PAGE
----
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Title: Design, fabrication, and testing of the pulse coils for the Large Coil Test Facility

Abstract

The Large Coil Test Facility (LCTF) will be able to test up to six large superconducting coils similar to those required for a tokamak reactor. In order to simulate the transient vertical field that will be part of the magnetic environment of an operating tokamak reactor, a set of pulse coils will be used in the facility. This set of two coils can be positioned in the bore of any of the test coils to provide a transient magnetic field to that particular coil. This paper describes the final design of the pulse coils and discusses the fabrication techniques used to build these coils. An extensive testing program has been carried out during fabrication to ensure that the coils will function satisfactorily.

Authors:
;
Publication Date:
Research Org.:
Union Carbide Corp., Oak Ridge, TN (USA). Nuclear Div.; Magnetic Corp. of America, Waltham, MA
OSTI Identifier:
6430851
Report Number(s):
CONF-831203-187
ON: DE85002569
DOE Contract Number:
AC05-84OR21400
Resource Type:
Conference
Resource Relation:
Conference: 10. symposium on fusion engineering, Philadelphia, PA, USA, 5 Dec 1983; Other Information: Portions are illegible in microfiche products
Country of Publication:
United States
Language:
English
Subject:
70 PLASMA PHYSICS AND FUSION TECHNOLOGY; LARGE COIL PROGRAM; POWER SUPPLIES; DESIGN; FABRICATION; MAGNET COILS; PERFORMANCE TESTING; PULSES; ELECTRIC COILS; ELECTRICAL EQUIPMENT; ELECTRONIC EQUIPMENT; EQUIPMENT; TESTING; 700202* - Fusion Power Plant Technology- Magnet Coils & Fields

Citation Formats

Chipley, K.K., and Parrelli, A.P. Design, fabrication, and testing of the pulse coils for the Large Coil Test Facility. United States: N. p., 1983. Web.
Chipley, K.K., & Parrelli, A.P. Design, fabrication, and testing of the pulse coils for the Large Coil Test Facility. United States.
Chipley, K.K., and Parrelli, A.P. Sat . "Design, fabrication, and testing of the pulse coils for the Large Coil Test Facility". United States. doi:. https://www.osti.gov/servlets/purl/6430851.
@article{osti_6430851,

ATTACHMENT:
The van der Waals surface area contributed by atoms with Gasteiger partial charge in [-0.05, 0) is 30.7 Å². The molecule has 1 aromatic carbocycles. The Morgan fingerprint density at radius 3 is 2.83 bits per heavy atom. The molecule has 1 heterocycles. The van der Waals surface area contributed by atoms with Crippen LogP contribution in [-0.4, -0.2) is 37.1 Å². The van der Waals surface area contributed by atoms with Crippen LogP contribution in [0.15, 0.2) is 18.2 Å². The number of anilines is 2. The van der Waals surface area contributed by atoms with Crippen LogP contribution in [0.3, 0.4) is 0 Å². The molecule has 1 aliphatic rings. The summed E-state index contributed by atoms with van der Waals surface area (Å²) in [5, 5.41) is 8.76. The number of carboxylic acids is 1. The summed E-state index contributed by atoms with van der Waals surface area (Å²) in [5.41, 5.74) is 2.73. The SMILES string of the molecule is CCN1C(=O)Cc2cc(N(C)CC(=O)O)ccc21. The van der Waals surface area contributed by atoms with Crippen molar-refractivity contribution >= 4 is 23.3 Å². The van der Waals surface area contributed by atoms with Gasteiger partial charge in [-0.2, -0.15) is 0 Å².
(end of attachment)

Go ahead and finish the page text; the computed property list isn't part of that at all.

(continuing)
title = {Design, fabrication, and testing of the pulse coils for the Large Coil Test Facility},
author = {Chipley, K.K. and Parrelli, A.P.},
abstractNote = {The Large Coil Test Facility (LCTF) will be able to test up to six large superconducting coils similar to those required for a tokamak reactor. In order to simulate the transient vertical field that will be part of the magnetic environment of an operating tokamak reactor, a set of pulse coils will be used in the facility. This set of two coils can be positioned in the bore of any of the test coils to provide a transient magnetic field to that particular coil. This paper describes the final design of the pulse coils and discusses the fabrication techniques used to build these coils. An extensive testing program has been carried out during fabrication to ensure that the coils will function satisfactorily.},
doi = {},
journal = {},
number = ,
volume = ,
place = {United States},
year = {Sat Jan 01 00:00:00 EST 1983},
month = {Sat Jan 01 00:00:00 EST 1983}
}

Conference:
Other availability
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  • The pulse coils will be a part of the Large Coil Test Facility in Oak Ridge, Tennessee, which is designed to test six large tokamak-type superconducting coils. The pulse coil set consists of two resistive coaxial solenoid coils, mounted so that their magnetic axis is perpendicular to the toroidal field lines of the test coil. The pulse coils provide transient vertical fields at test coil locations to simulate the pulsed vertical fields present in tokamak devices. The pulse coils are designed to be pulsed for 30 s every 150 s, which results in a Joule heating of 116 kW permore » coil. In order to provide this capability, the pulse coil coolant system is required to deliver 6.3 L/s (100 gpm) of subcooled liquid nitrogen at 10-atm absolute pressure. The coolant system can also cool down each pulse coil from room temperature to liquid nitrogen temperature. This paper provides details of the pumping and heat exchange equipment designed for the coolant system and of the associated instrumentation and controls.« less